Desperate search for dozens trapped in tunnels after quake

Car crushed by falling rocks in Taiwan quake

Source: X

A desperate rescue effort is underway in Taiwan, with dozens of people believed to be trapped in road tunnels after the island was hit by its biggest earthquake in 25 years.

Nine people are so far confirmed dead and more than 1000 injured in Wednesday’s 7.2 magnitude tremor, which was centred in the mountainous, sparsely populated county of Hualien.

Taiwan’s fire department said put the total number of missing people at 52, including 38 hotel workers.

The disaster management command centre said the search for the hotel workers on their way to Taroko Gorge, a national park, was a major focus. Authorities planned to send in drones and helicopters to look for them and drop supplies if they are located.

Others who had been trapped are gradually being found and taken to safety.

On Thursday, a helicopter rescued six people who had been trapped in a mining area, the fire department said.

In Hualien, some buildings tilted at precarious angles after the quake triggered massive landslides.

Linda Chen, 48, said her former apartment in downtown Hualien city was so badly damaged in a 2018 earthquake that she and her family had to move. On Wednesday, her new apartment was also damaged.

“We worry the house could collapse anytime. We thought we had already experienced it once in Hualien and it would not hit us again, because God has to be fair,” she said.

“We are frightened. We are so nervous.”

The quake hit at a depth of 15.5 kilometres, just as people were headed for work and school.

Video showed rescuers using ladders to help trapped people out of windows.

Strong tremors in Taipei forced the subway system to close briefly, although most lines resumed service.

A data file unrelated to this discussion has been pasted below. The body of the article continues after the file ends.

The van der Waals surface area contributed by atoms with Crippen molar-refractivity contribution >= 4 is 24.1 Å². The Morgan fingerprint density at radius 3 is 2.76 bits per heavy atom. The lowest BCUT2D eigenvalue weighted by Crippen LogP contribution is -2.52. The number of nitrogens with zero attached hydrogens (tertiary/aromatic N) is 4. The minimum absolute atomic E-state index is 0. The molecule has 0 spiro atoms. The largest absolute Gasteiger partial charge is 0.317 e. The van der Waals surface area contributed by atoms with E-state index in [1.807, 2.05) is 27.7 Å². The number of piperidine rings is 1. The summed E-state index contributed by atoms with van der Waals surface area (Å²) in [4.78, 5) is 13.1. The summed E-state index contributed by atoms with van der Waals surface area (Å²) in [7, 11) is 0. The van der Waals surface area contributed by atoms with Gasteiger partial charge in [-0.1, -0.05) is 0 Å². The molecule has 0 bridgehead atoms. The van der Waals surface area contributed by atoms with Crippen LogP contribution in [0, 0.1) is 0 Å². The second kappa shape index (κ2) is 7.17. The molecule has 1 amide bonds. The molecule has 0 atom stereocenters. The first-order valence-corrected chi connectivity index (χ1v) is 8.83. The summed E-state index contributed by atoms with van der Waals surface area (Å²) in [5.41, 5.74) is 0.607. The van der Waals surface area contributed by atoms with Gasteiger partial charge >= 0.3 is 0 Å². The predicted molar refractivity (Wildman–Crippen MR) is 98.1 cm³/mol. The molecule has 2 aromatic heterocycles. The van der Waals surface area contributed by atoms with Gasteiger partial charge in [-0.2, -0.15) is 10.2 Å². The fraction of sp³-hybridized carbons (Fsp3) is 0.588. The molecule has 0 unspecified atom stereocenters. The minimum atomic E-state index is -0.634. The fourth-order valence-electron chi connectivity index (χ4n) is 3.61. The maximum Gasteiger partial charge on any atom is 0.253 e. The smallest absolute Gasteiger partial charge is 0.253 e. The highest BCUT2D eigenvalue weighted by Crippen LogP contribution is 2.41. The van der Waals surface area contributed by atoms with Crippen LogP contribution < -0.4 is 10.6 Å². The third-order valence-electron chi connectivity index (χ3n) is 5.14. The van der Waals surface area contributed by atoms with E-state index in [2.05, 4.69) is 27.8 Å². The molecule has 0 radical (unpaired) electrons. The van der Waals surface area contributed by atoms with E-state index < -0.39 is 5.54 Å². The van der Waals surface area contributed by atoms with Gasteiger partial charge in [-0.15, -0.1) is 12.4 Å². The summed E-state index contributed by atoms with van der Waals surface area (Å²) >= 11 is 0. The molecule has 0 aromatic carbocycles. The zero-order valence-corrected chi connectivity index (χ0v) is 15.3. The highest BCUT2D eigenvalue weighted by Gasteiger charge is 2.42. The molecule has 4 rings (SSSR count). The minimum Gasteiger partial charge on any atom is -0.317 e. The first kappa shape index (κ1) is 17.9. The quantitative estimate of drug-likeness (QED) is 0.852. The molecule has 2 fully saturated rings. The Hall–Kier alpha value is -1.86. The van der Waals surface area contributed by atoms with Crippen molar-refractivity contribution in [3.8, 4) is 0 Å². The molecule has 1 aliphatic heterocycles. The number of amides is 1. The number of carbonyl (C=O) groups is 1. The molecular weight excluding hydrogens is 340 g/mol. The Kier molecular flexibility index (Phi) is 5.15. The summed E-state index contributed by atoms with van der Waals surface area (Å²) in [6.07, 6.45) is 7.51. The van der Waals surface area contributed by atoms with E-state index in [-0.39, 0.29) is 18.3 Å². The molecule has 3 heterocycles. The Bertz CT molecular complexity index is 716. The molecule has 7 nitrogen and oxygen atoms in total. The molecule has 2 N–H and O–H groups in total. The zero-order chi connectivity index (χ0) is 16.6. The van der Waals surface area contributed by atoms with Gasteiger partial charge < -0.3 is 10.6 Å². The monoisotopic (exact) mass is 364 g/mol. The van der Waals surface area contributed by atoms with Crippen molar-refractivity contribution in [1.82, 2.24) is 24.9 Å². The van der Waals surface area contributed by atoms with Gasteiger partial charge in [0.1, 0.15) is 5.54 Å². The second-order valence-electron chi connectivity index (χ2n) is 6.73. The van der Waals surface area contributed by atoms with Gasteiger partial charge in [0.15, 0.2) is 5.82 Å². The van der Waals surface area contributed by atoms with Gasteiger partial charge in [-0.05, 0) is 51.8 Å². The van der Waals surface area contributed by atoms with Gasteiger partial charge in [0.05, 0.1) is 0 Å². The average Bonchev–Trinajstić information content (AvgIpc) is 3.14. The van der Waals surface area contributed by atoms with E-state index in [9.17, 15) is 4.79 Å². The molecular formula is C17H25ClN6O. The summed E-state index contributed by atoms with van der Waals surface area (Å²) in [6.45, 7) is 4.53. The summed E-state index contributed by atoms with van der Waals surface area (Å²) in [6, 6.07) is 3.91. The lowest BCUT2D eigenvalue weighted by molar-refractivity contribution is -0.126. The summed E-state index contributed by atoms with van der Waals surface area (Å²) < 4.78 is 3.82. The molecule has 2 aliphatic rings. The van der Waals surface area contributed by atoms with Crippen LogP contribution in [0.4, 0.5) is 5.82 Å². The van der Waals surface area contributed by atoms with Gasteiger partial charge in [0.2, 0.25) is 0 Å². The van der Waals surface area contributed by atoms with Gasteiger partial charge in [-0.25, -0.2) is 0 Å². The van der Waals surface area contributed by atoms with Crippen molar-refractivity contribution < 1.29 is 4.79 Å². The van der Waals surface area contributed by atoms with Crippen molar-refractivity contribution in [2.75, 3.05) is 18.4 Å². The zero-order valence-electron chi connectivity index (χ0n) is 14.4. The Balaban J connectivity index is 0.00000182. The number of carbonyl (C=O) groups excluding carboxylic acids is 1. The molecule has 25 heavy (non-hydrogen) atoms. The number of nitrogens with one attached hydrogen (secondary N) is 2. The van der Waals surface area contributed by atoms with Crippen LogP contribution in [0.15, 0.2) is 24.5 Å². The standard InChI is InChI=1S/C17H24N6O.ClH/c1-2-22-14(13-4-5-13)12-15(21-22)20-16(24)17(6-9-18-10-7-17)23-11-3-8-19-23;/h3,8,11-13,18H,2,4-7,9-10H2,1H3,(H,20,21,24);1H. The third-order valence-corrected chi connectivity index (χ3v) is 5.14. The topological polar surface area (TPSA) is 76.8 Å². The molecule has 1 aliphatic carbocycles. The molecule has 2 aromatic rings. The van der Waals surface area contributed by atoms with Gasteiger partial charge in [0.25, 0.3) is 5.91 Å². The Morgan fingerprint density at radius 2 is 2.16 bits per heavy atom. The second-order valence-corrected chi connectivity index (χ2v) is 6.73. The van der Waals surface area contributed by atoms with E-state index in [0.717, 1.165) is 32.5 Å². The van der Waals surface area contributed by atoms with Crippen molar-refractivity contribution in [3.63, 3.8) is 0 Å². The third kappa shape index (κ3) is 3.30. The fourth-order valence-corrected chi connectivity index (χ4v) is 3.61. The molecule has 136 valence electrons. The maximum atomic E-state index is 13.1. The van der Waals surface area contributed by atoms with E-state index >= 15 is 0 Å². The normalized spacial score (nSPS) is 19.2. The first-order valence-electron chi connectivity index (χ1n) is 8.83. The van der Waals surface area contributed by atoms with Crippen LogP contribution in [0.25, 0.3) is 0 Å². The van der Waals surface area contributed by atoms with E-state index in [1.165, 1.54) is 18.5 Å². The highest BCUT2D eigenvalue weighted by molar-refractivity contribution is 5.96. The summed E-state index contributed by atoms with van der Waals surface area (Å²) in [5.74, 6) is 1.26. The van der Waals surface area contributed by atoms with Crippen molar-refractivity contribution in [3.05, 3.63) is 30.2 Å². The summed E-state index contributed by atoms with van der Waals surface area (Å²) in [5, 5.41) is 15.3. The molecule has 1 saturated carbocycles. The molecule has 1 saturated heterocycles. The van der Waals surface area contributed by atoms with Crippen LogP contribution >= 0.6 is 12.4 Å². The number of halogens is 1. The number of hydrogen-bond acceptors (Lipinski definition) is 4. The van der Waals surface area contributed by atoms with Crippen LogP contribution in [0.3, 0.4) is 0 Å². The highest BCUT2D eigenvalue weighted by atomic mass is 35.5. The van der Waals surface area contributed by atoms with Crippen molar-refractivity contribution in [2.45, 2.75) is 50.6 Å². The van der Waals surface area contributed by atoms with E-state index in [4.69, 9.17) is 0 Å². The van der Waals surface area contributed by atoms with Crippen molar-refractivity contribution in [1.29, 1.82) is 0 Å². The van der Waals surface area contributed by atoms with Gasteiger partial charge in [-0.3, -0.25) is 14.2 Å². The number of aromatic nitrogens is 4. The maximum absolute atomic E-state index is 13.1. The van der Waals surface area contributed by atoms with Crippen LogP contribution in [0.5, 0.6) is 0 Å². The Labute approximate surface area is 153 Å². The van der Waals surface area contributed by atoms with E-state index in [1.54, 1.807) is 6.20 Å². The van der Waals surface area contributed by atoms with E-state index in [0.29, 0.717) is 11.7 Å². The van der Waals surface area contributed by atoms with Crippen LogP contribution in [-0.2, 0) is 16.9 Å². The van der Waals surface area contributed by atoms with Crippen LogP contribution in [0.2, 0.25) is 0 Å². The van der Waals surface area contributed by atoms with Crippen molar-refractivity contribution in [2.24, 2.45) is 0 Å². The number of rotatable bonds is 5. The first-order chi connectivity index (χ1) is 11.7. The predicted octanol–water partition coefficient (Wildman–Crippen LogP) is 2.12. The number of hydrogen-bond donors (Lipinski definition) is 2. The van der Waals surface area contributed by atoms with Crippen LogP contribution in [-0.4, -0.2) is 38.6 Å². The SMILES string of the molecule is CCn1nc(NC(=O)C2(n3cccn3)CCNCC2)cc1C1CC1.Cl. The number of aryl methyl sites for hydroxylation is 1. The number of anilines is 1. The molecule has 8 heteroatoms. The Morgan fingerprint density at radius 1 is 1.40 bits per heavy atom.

A woman who runs a bed-and-breakfast in Hualien city said she scrambled to calm her guests who were scared by the quake.

“This is the biggest earthquake I have ever experienced,” said the woman, who asked to be identified only by her family name Chan.

taiwan earthquake

Some buildings are tilted at precarious angles in Hualien after a magnitude 7.2 earthquake. Photo: AAP

The government put the number of injured at 946.

“At present the most important thing, the top priority, is to rescue people,” President-elect Lai Ching-te said, speaking outside one of the collapsed buildings in Hualien.

The rail link to the area was expected to re-open on Thursday, Lai, who is set to take office next month, told reporters.

Taiwan’s air force said six F-16 fighter jets were slightly damaged at a major base in the city from which jets are often scrambled to see off incursions by China’s air force. The aircraft were expected to return to service soon.

Chinese state media said the quake was felt in the south-eastern province of Fujian while a Reuters witness said it was also felt in the commercial hub of Shanghai.

Aftershocks could still be felt in Taipei, with more than 50 recorded, weather officials said.

Most power has been restored after the quake, electricity utility Taipower said, with the island’s two nuclear power stations unaffected.

The official Central News Agency said the quake was the biggest since one of magnitude 7.6 in 1999 that killed about 2400 people and damaged or destroyed 50,000 buildings.

Taiwan weather officials ranked Wednesday’s quake in Hualien as “Upper 6”, or the second-highest level of intensity on a scale ranging from 1 to 7.

Such quakes collapse walls unless they are made of reinforced concrete blocks while people cannot stand upright and must crawl in order to move, experts say.

-with AAP

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